Wednesday, 15 January 2014

Weaving the Spiritual Dimension Into the Tapestry of a School

Homily for the Licensing of Sue Taylor as Chaplain to Herschel Girls' School on January 15, 2014:

Reading: 1 Samuel 3:1-10

I greet you all in the name of God who calls, informs and transforms us. Amen.

If I was to say, like young Samuel, that I am hearing voices, you would all say, "Archbishop, you need to see a psychiatrist or psychologist." But I want to assert to you that God still speaks to us today.

Thank you, Mr West and your staff as well as Professor Watson, the Chairperson of Council, for the invitation to preside at the licensing of Sue as Chaplain to this prestigious school. Thank you very much Mr West for the kind words of welcome, more importantly for inviting us and the school to pause and reflect as well as to pray for the soul of Nelson Mandela.

Let me also start by congratulating the school and you all for your 2013 matric pass rate. I have never been so proud to be associated with Herschel and to be a parent at the school – you have been named as number one in the Western Cape for matric passes in 2013. It is indeed a "wow" moment, and I am going to ask you to pause and applaud this great achievement. I am sure that Madiba, who was your neighbour in Bishopscourt after retirement as President, is smiling down at you for this achievement, for he believed, and I paraphrase him, that education is the key to advancement and human flourishing.

Now turning to you, Sue, as this is your special occasion and I want to give you padkos, that is food for your journey. You firstly join this diocese, the Diocese of Cape Town, as a priest in the church of God and then as Chaplain of this prestigious Anglican school. Congratulations on your appointment and thanks to those who interviewed and selected you for this role. I know that as a priest and teacher you will serve the school well.

You join a team of hard-working girls, industrious and able staff members, and a visionary and practical head of school and council members.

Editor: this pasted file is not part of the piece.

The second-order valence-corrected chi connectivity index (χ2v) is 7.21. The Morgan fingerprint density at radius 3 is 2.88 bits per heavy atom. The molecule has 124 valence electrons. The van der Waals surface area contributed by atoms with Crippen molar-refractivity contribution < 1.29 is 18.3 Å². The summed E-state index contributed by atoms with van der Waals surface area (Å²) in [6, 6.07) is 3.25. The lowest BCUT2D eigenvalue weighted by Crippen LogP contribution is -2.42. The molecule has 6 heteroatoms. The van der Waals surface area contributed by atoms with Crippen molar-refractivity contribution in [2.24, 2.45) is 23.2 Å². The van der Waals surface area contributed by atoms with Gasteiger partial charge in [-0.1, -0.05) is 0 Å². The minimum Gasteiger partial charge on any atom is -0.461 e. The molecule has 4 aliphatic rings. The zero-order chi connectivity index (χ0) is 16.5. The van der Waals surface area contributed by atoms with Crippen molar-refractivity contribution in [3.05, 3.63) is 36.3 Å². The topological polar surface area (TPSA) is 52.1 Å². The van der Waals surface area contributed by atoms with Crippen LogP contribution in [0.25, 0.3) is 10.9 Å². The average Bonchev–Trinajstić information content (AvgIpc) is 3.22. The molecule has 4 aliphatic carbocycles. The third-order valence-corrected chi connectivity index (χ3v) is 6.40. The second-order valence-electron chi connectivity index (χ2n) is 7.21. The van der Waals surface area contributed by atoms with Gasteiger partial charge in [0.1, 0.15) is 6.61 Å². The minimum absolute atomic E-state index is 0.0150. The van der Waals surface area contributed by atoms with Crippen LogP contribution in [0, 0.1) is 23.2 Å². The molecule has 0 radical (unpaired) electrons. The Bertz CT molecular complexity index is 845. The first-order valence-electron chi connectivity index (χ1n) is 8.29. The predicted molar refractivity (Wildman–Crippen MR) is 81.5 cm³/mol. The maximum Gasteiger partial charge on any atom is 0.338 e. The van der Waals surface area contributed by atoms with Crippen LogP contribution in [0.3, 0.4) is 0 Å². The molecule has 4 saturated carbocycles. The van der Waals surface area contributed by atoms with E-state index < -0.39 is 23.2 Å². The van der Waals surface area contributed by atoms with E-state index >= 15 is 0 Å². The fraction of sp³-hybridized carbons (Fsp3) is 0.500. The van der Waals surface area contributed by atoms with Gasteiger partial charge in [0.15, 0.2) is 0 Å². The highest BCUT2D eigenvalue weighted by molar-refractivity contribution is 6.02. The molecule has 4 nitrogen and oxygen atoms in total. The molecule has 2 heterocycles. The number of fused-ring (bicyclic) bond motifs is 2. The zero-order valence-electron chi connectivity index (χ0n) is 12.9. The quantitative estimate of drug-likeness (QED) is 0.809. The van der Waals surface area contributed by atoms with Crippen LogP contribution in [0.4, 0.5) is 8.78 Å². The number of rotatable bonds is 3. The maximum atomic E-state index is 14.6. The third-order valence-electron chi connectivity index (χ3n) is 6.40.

In sum, as in the story that we read from the Bible (1 Samuel 3: 1-10), there are and will be many voices and demands on you – intellectual, emotional, physical, social – and you will need boldly to weave into this tapestry the spiritual voice. In this way, you will truly form an outstanding Herschelian girl, one who like young Samuel, at the feet of his mentor/teacher or chaplain, and even parent, would boldly say, “Speak, Lord, your servant is listening.”

Sue, your task is both challenging and a great joy. You have what I call a double quandary, that of being Samuel, the servant, who says, "Speak Lord, I am listening," but at the same time, being Eli, who is called to help the girls and the school to discern the voice of God in our midst and in our time.

Like Eli, you are to give the girls and staff, as well as parents, the confidence to listen and to hear God’s voice, but equally help us to find and exercise our own voice. In the midst of competing volleys of dogmatic utterances, you are called to create space, especially for the girls and this place to discern all that is Godly and noble and truthful. You are to help the school, which may drown in a sea of privilege, to discern the word of God, yearning and crying in a sea of poverty where many South African youngsters are learning in mud schools and may possibly be destined for failure and hopelessness.

This discernment has to lead to action. Sue, welcome to this place and I pray that you will grab that voice, that very thin yet mysterious thread and weave into the tapestry of what is called Herschel, the spiritual dimension.

In other words, I pray that you will grab God by the scruff of the neck, take God and bring God here, and then take the school by the scruff of its neck to where God needs it to be, in such a time as ours, in the world.

As an Anglican priest in the church of God, a church whose declared Vision is to be Anchored in the love of Christ, Committed to God’s Mission, and Transformed by the Holy Spirit, you are to help the girls, and indeed the whole Herschel community, to be anchored in all that is loving and caring, to be committed to the pursuit of Godly knowledge in the world and to be critical in doing so, and to be transformed by God’s love and voice in God’s world.

With this brief homily and comments, welcome Sue, as we license you as Chaplain to the school.


+Thabo Cape Town

Photo: The Revd Sue Taylor with the Archbishop. (Herschel Facebook page)